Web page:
Has dancehall and Prince Jammy’s music been a lifelong passion? Can you tell us about your initial introduction and experience to this music and why you think it attracted you so much? “Dancehall has been something I’ve been obsessing over on and off for years, though it came into focus pretty hard during and directly after my first trip to Jamaica. I did however listen to a lot of college radio as a teenager and a lot of these stations would have reggae/dancehall/soca shows. The dancehall really grabbed me though; it seemed so foreign and oblique to me at that point and combined with the Jamaican DJ style, it really felt like just one of the most extreme, drastic forms of music I had ever encountered. Real minimalism, where every song is basically a loop of 4-6 elements and then there can be untold different songs sung over that loop. It’s endless.”
How long have you been collecting Jammy’s music? It seems like you’ve built up a pretty formidable collection of it. “I guess I started collecting dancehall stuff on that first trip to Jamaica. I had a few pieces I had picked up here and there, but on a trip to a record dealer’s place I ended up spending hours digging through a huge pile of 80s & 90s dancehall 45’s and that was probably the spark. Lots of cuts on Shocking Vibes, Xterminator, Jammy’s and Digital B. I never decided to collect Jammy’s stuff specifically but it’s one of those labels that makes a record worth checking out most of the time.”
Is Jamaica somewhere you spend a lot of time now? Can we expect similar kind of music from you in the future? “There is always another trip on the horizon, though at the moment it’s unclear when that one is. However the torch has been lit and must continue to burn. As I said, this is the culmination of the first phase of this whole thing, so now that it’s on its way into the world we can begin to formulate the next one. You can definitely expect to see more from Duppy Gun in 2015.”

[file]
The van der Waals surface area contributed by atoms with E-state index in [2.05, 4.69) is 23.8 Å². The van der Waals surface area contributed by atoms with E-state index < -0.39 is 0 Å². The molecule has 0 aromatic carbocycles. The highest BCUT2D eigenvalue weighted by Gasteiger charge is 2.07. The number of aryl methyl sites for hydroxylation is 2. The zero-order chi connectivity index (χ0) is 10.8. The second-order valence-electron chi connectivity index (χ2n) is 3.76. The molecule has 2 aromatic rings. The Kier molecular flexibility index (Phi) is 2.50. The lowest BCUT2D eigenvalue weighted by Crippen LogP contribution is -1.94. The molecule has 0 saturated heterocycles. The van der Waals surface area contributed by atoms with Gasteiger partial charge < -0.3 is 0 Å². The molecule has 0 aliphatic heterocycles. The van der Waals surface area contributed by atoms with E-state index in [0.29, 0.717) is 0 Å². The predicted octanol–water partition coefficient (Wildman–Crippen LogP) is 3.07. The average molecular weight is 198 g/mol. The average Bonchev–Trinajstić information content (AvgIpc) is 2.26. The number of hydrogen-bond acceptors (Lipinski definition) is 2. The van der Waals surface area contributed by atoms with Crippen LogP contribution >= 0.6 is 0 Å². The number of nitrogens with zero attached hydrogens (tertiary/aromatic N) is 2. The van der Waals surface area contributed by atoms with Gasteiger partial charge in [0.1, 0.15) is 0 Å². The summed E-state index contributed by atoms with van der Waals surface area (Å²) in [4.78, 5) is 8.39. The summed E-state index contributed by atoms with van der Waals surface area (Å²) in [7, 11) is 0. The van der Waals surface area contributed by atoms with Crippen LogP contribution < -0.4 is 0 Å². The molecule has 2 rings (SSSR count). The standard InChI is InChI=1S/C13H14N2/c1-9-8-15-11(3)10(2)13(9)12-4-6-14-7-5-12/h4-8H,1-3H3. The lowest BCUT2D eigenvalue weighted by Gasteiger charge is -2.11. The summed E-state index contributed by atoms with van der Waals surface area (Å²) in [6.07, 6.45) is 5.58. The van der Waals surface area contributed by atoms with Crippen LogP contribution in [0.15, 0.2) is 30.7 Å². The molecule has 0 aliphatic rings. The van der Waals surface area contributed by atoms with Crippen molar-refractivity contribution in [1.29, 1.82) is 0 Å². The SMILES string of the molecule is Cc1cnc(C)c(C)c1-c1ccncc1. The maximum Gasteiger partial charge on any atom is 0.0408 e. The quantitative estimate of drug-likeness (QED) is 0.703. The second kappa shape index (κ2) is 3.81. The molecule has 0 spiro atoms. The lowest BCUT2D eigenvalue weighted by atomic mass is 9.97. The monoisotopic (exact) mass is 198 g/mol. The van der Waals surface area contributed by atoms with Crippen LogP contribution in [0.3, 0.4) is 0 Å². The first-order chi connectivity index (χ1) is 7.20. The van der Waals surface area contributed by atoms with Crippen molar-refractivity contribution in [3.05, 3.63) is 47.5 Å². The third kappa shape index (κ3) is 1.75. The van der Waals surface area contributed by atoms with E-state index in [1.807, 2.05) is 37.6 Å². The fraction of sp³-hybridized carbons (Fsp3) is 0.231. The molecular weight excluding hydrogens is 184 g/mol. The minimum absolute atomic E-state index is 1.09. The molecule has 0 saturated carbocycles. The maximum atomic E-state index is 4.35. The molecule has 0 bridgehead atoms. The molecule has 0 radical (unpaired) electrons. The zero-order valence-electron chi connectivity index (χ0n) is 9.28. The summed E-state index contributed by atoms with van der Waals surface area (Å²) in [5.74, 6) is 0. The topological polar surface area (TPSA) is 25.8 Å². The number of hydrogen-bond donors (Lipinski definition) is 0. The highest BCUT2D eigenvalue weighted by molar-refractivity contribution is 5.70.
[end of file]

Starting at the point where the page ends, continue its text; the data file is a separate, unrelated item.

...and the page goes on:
How does this kind of music influence you, if at all, in the music you create as M Geddes Gengras, Personable etcetera? “Extended studio technique, creative solutions to sonic problems and creating new sounds with old gear. All this stuff really appeals to me. Dub music is all about a creative use of limited tools which is more than a skill; it’s my ethos in creating and recording music. Beyond that there is a spiritual involvement and inspiration that links, making music as divine expression and line of communication with that world. Though the sounds may be different, we are creating for the same reasons.”